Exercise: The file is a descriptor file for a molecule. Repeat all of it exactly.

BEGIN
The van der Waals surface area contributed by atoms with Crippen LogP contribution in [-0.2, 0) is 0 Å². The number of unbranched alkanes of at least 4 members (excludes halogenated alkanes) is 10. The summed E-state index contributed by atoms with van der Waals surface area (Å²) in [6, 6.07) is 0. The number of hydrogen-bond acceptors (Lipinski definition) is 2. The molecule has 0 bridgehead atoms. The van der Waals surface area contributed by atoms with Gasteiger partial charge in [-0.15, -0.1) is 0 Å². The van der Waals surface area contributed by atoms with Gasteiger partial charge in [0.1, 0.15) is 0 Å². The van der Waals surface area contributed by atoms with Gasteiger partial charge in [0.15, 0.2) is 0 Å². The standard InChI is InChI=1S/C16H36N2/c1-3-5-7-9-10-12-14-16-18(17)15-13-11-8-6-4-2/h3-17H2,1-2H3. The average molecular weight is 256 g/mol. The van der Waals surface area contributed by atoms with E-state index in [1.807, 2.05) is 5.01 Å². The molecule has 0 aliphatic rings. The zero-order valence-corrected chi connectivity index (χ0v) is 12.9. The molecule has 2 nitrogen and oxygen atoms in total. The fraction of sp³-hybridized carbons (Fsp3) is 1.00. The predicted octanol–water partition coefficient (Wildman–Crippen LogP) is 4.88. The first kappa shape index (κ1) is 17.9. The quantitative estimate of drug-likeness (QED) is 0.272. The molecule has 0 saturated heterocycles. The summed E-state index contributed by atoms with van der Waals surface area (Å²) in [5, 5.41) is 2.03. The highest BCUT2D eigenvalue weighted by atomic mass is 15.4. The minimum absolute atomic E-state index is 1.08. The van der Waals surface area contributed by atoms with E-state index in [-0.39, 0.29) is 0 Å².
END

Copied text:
The van der Waals surface area contributed by atoms with Crippen LogP contribution in [-0.2, 0) is 0 Å². The number of unbranched alkanes of at least 4 members (excludes halogenated alkanes) is 10. The summed E-state index contributed by atoms with van der Waals surface area (Å²) in [6, 6.07) is 0. The number of hydrogen-bond acceptors (Lipinski definition) is 2. The molecule has 0 bridgehead atoms. The van der Waals surface area contributed by atoms with Gasteiger partial charge in [-0.15, -0.1) is 0 Å². The van der Waals surface area contributed by atoms with Gasteiger partial charge in [0.1, 0.15) is 0 Å². The van der Waals surface area contributed by atoms with Gasteiger partial charge in [0.15, 0.2) is 0 Å². The standard InChI is InChI=1S/C16H36N2/c1-3-5-7-9-10-12-14-16-18(17)15-13-11-8-6-4-2/h3-17H2,1-2H3. The average molecular weight is 256 g/mol. The van der Waals surface area contributed by atoms with E-state index in [1.807, 2.05) is 5.01 Å². The molecule has 0 aliphatic rings. The zero-order valence-corrected chi connectivity index (χ0v) is 12.9. The molecule has 2 nitrogen and oxygen atoms in total. The fraction of sp³-hybridized carbons (Fsp3) is 1.00. The predicted octanol–water partition coefficient (Wildman–Crippen LogP) is 4.88. The first kappa shape index (κ1) is 17.9. The quantitative estimate of drug-likeness (QED) is 0.272. The molecule has 0 saturated heterocycles. The summed E-state index contributed by atoms with van der Waals surface area (Å²) in [5, 5.41) is 2.03. The highest BCUT2D eigenvalue weighted by atomic mass is 15.4. The minimum absolute atomic E-state index is 1.08. The van der Waals surface area contributed by atoms with E-state index in [-0.39, 0.29) is 0 Å².